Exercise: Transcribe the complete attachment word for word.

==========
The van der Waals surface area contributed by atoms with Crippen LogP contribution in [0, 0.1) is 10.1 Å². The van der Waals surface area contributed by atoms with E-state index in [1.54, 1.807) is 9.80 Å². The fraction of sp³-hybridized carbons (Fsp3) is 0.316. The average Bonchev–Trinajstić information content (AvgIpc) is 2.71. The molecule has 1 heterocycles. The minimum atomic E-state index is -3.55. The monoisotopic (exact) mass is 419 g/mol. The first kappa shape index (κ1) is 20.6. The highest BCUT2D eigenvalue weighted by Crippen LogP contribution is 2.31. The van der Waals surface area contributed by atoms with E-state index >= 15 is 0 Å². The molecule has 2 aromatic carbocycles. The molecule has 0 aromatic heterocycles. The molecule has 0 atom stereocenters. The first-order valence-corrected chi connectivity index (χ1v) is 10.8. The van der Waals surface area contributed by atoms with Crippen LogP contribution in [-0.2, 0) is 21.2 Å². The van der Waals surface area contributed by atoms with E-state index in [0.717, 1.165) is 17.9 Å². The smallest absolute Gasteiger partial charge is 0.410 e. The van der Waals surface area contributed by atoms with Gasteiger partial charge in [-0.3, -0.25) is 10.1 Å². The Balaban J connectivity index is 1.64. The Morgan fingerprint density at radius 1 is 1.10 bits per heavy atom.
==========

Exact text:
The van der Waals surface area contributed by atoms with Crippen LogP contribution in [0, 0.1) is 10.1 Å². The van der Waals surface area contributed by atoms with E-state index in [1.54, 1.807) is 9.80 Å². The fraction of sp³-hybridized carbons (Fsp3) is 0.316. The average Bonchev–Trinajstić information content (AvgIpc) is 2.71. The molecule has 1 heterocycles. The minimum atomic E-state index is -3.55. The monoisotopic (exact) mass is 419 g/mol. The first kappa shape index (κ1) is 20.6. The highest BCUT2D eigenvalue weighted by Crippen LogP contribution is 2.31. The van der Waals surface area contributed by atoms with E-state index >= 15 is 0 Å². The molecule has 2 aromatic carbocycles. The molecule has 0 aromatic heterocycles. The molecule has 0 atom stereocenters. The first-order valence-corrected chi connectivity index (χ1v) is 10.8. The van der Waals surface area contributed by atoms with Crippen LogP contribution in [-0.2, 0) is 21.2 Å². The van der Waals surface area contributed by atoms with E-state index in [0.717, 1.165) is 17.9 Å². The smallest absolute Gasteiger partial charge is 0.410 e. The van der Waals surface area contributed by atoms with Gasteiger partial charge in [-0.3, -0.25) is 10.1 Å². The Balaban J connectivity index is 1.64. The Morgan fingerprint density at radius 1 is 1.10 bits per heavy atom.